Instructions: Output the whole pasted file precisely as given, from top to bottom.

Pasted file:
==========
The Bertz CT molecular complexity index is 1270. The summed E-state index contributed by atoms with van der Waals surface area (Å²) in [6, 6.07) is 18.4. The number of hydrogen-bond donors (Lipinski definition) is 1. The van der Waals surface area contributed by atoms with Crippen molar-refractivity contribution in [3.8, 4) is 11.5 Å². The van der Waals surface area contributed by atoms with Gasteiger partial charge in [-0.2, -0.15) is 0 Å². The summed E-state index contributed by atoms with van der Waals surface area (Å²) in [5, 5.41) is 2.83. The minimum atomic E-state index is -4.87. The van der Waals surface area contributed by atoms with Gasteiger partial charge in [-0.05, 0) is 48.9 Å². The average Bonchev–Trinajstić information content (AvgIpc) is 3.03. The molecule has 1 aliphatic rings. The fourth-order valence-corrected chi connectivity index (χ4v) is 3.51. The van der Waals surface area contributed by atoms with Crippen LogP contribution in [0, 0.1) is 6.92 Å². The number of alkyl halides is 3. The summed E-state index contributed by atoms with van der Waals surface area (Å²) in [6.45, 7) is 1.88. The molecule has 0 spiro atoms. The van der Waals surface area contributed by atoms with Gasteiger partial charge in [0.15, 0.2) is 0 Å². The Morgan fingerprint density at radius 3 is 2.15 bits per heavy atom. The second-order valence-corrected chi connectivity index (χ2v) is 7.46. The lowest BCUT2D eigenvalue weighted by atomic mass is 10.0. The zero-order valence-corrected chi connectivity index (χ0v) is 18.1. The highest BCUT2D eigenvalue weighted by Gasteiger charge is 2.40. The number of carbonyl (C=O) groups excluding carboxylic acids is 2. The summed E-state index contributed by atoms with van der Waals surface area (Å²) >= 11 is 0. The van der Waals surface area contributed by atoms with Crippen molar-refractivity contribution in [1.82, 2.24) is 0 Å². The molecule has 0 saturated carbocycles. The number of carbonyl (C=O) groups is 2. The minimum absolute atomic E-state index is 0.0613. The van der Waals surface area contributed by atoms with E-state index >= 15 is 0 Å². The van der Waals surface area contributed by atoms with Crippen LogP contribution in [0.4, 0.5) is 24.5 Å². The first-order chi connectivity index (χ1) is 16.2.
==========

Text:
The Bertz CT molecular complexity index is 1270. The summed E-state index contributed by atoms with van der Waals surface area (Å²) in [6, 6.07) is 18.4. The number of hydrogen-bond donors (Lipinski definition) is 1. The van der Waals surface area contributed by atoms with Crippen molar-refractivity contribution in [3.8, 4) is 11.5 Å². The van der Waals surface area contributed by atoms with Gasteiger partial charge in [-0.2, -0.15) is 0 Å². The summed E-state index contributed by atoms with van der Waals surface area (Å²) in [5, 5.41) is 2.83. The minimum atomic E-state index is -4.87. The van der Waals surface area contributed by atoms with Gasteiger partial charge in [-0.05, 0) is 48.9 Å². The average Bonchev–Trinajstić information content (AvgIpc) is 3.03. The molecule has 1 aliphatic rings. The fourth-order valence-corrected chi connectivity index (χ4v) is 3.51. The van der Waals surface area contributed by atoms with Crippen LogP contribution in [0, 0.1) is 6.92 Å². The number of alkyl halides is 3. The summed E-state index contributed by atoms with van der Waals surface area (Å²) in [6.45, 7) is 1.88. The molecule has 0 spiro atoms. The van der Waals surface area contributed by atoms with Gasteiger partial charge in [0.15, 0.2) is 0 Å². The Morgan fingerprint density at radius 3 is 2.15 bits per heavy atom. The second-order valence-corrected chi connectivity index (χ2v) is 7.46. The lowest BCUT2D eigenvalue weighted by atomic mass is 10.0. The zero-order valence-corrected chi connectivity index (χ0v) is 18.1. The highest BCUT2D eigenvalue weighted by Gasteiger charge is 2.40. The number of carbonyl (C=O) groups excluding carboxylic acids is 2. The summed E-state index contributed by atoms with van der Waals surface area (Å²) >= 11 is 0. The van der Waals surface area contributed by atoms with Crippen molar-refractivity contribution in [1.82, 2.24) is 0 Å². The molecule has 0 saturated carbocycles. The number of carbonyl (C=O) groups is 2. The minimum absolute atomic E-state index is 0.0613. The van der Waals surface area contributed by atoms with E-state index >= 15 is 0 Å². The van der Waals surface area contributed by atoms with Crippen LogP contribution in [0.4, 0.5) is 24.5 Å². The first-order chi connectivity index (χ1) is 16.2.